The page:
There’s something special about walking for miles and long hours to finally feel the gratification of laying claim to a shed. While it’s a fun pastime for some, for others it is a means of income or a prime opportunity to practice some quality deer management.
Benefits of Shed Hunting
One benefit of shed hunting is that it can give you clues into the lives of your local deer herd. The time and location where sheds are found can help make educated guesses as to the herd’s winter range, bedding, feeding locations, and possibly even stress levels. This is a broad assumption to make, but if a fresh shed is found in December or January, it could be indicative of stress induced shedding, whereas sheds found in later months like February through April are considered more normal time periods.
Another benefit of shed hunting is that it is a great way to do some post season scouting. Many hunters stay out of certain areas of the woods during hunting season. This is a good time to take a closer look at the signs made during the previous breeding season, reevaluate hunting strategies for a given area, and maybe even determine new stand locations.
Lastly, many find shed hunting to be a great form of exercise. Shed hunters can easily log dozens of miles in the hours of walking in varied terrain and weather conditions.
Shed Hunting Strategies
No matter where you shed hunt and what strategies you use, the best way to find sheds is to spend the time putting in miles of walking. That said, here are a few go-to shed hunting strategies to implement this season.
When to look for sheds is not only dependent the general time frame that deer shed, but also environmental factors that vary by region. In regions with hard winters, it’s best to avoid pressuring deer by walking through what would be considered their private spaces. However, in regions with mild winters and abundant food, this may be a non-issue. Shed hunters will often search fields early on during January and February and wait to explore the woods until March. Once the green up of spring begins, it’s likely time to call it a season.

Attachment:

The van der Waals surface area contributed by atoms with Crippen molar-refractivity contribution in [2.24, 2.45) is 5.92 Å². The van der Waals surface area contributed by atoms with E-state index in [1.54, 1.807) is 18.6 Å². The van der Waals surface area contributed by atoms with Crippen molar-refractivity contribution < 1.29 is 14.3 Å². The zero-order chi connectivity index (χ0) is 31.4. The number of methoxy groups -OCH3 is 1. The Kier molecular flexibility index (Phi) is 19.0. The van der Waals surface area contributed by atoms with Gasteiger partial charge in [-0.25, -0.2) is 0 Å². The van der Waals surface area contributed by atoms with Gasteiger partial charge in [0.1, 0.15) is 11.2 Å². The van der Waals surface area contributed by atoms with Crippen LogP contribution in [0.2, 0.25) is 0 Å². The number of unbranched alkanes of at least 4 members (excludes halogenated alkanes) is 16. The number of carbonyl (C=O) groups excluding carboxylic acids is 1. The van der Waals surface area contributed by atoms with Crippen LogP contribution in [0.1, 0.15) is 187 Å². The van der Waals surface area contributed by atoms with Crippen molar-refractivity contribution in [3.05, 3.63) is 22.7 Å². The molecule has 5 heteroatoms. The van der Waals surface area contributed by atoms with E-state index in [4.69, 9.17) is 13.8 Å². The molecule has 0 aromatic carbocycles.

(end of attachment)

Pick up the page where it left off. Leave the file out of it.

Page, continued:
Location is important because you may never find sheds if deer aren’t wintering in areas you are searching. Weather can also play an important role in location scouting. Taking a walk during or after a light snowfall gives you insight into the patterns of the herd. Deer tracks in fresh snow will indicate not only presence, but the travel routes taken between bedding and feeding locations. In known wintering areas, search through nearby hay, winter wheat, standing or combined corn fields, apple orchards, or any other food source you believe them to be feeding on. Although deer may sometimes bed right amongst the food, the next obvious choice is to search the travel routes between feeding and bedding. Bedding areas can be identified not only by beds, but also by higher dry areas in low laying wet timber, thick understory and coniferous cover, south southwest facing slopes, and abundance of sign with clumped droppings. Other spots such as hedgerows and ditches between fields should not to be overlooked.
Walking in Patterns
While considered extreme to some, another strategy is to walk woods and harvested row crops in a zig zag or methodical fashion. This allows you to cover the search area very thoroughly. Doing so requires more time and patience, but it reduces the possibility of lapses in coverage. Some shed hunters walk in grid or spiral type patterns, and some walk without any specific direction. Others simply check hot spots, or areas that sheds have shown up at in previous years. All valid strategies. Note: while walking these half random, half deliberate patterns, make a point to check around logs and treetops along the way. Walking tracker apps are useful while walking new or unfamiliar parts of properties when keeping a mental note of where you’ve already been, and simultaneously remaining focused on the task at hand, are not as easily accomplished.